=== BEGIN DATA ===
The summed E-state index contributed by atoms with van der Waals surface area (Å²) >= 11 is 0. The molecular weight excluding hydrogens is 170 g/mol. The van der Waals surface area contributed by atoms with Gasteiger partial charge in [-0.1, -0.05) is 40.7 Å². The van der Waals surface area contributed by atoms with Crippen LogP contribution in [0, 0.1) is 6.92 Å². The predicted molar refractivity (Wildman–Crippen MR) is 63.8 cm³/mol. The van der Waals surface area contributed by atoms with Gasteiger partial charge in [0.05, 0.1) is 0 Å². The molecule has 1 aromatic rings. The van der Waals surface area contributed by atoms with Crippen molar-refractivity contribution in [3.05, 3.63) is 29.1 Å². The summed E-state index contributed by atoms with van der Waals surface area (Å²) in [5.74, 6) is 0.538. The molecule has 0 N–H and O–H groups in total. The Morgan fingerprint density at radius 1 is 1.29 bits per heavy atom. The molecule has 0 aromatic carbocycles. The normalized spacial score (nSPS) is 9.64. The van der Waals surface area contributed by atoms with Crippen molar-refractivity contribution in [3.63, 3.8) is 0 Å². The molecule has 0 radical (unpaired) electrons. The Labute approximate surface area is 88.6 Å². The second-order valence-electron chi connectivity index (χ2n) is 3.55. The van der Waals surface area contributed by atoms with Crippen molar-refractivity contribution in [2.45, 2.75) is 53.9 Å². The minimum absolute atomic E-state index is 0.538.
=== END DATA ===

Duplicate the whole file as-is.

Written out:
The summed E-state index contributed by atoms with van der Waals surface area (Å²) >= 11 is 0. The molecular weight excluding hydrogens is 170 g/mol. The van der Waals surface area contributed by atoms with Gasteiger partial charge in [-0.1, -0.05) is 40.7 Å². The van der Waals surface area contributed by atoms with Crippen LogP contribution in [0, 0.1) is 6.92 Å². The predicted molar refractivity (Wildman–Crippen MR) is 63.8 cm³/mol. The van der Waals surface area contributed by atoms with Gasteiger partial charge in [0.05, 0.1) is 0 Å². The molecule has 1 aromatic rings. The van der Waals surface area contributed by atoms with Crippen molar-refractivity contribution in [3.05, 3.63) is 29.1 Å². The summed E-state index contributed by atoms with van der Waals surface area (Å²) in [5.74, 6) is 0.538. The molecule has 0 N–H and O–H groups in total. The Morgan fingerprint density at radius 1 is 1.29 bits per heavy atom. The molecule has 0 aromatic carbocycles. The normalized spacial score (nSPS) is 9.64. The van der Waals surface area contributed by atoms with Crippen molar-refractivity contribution in [3.63, 3.8) is 0 Å². The molecule has 0 radical (unpaired) electrons. The Labute approximate surface area is 88.6 Å². The second-order valence-electron chi connectivity index (χ2n) is 3.55. The van der Waals surface area contributed by atoms with Crippen molar-refractivity contribution in [2.45, 2.75) is 53.9 Å². The minimum absolute atomic E-state index is 0.538.